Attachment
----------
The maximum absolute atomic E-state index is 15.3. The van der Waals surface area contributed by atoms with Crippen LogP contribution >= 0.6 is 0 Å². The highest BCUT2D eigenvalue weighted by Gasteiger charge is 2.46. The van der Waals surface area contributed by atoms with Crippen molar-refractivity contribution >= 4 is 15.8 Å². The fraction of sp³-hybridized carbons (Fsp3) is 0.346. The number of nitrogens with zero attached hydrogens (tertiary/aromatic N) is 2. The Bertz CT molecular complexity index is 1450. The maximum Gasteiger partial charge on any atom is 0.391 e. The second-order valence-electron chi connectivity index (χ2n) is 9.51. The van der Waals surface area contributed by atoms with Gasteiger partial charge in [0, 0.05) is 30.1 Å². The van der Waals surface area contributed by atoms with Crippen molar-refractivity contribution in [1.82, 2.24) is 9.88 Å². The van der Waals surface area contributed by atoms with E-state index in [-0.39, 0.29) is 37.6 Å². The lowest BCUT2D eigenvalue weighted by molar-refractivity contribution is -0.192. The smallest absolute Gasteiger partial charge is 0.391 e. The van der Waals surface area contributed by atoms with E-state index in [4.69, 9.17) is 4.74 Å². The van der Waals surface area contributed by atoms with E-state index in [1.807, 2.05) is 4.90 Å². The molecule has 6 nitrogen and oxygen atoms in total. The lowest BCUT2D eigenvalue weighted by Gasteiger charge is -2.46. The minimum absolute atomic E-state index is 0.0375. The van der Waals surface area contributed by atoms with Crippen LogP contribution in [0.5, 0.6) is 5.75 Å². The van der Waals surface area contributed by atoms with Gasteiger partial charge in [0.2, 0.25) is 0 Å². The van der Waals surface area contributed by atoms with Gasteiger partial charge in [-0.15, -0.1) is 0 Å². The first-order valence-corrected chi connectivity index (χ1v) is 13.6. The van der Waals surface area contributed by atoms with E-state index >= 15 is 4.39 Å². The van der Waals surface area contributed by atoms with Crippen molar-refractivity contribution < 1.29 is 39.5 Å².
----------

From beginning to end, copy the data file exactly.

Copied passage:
The maximum absolute atomic E-state index is 15.3. The van der Waals surface area contributed by atoms with Crippen LogP contribution >= 0.6 is 0 Å². The highest BCUT2D eigenvalue weighted by Gasteiger charge is 2.46. The van der Waals surface area contributed by atoms with Crippen molar-refractivity contribution >= 4 is 15.8 Å². The fraction of sp³-hybridized carbons (Fsp3) is 0.346. The number of nitrogens with zero attached hydrogens (tertiary/aromatic N) is 2. The Bertz CT molecular complexity index is 1450. The maximum Gasteiger partial charge on any atom is 0.391 e. The second-order valence-electron chi connectivity index (χ2n) is 9.51. The van der Waals surface area contributed by atoms with Gasteiger partial charge in [0, 0.05) is 30.1 Å². The van der Waals surface area contributed by atoms with Crippen molar-refractivity contribution in [1.82, 2.24) is 9.88 Å². The van der Waals surface area contributed by atoms with E-state index in [-0.39, 0.29) is 37.6 Å². The lowest BCUT2D eigenvalue weighted by molar-refractivity contribution is -0.192. The smallest absolute Gasteiger partial charge is 0.391 e. The van der Waals surface area contributed by atoms with E-state index in [4.69, 9.17) is 4.74 Å². The van der Waals surface area contributed by atoms with E-state index in [1.807, 2.05) is 4.90 Å². The molecule has 6 nitrogen and oxygen atoms in total. The lowest BCUT2D eigenvalue weighted by Gasteiger charge is -2.46. The minimum absolute atomic E-state index is 0.0375. The van der Waals surface area contributed by atoms with Crippen LogP contribution in [0.5, 0.6) is 5.75 Å². The van der Waals surface area contributed by atoms with Gasteiger partial charge in [0.2, 0.25) is 0 Å². The van der Waals surface area contributed by atoms with Gasteiger partial charge in [-0.15, -0.1) is 0 Å². The first-order valence-corrected chi connectivity index (χ1v) is 13.6. The van der Waals surface area contributed by atoms with E-state index >= 15 is 4.39 Å². The van der Waals surface area contributed by atoms with Crippen molar-refractivity contribution < 1.29 is 39.5 Å².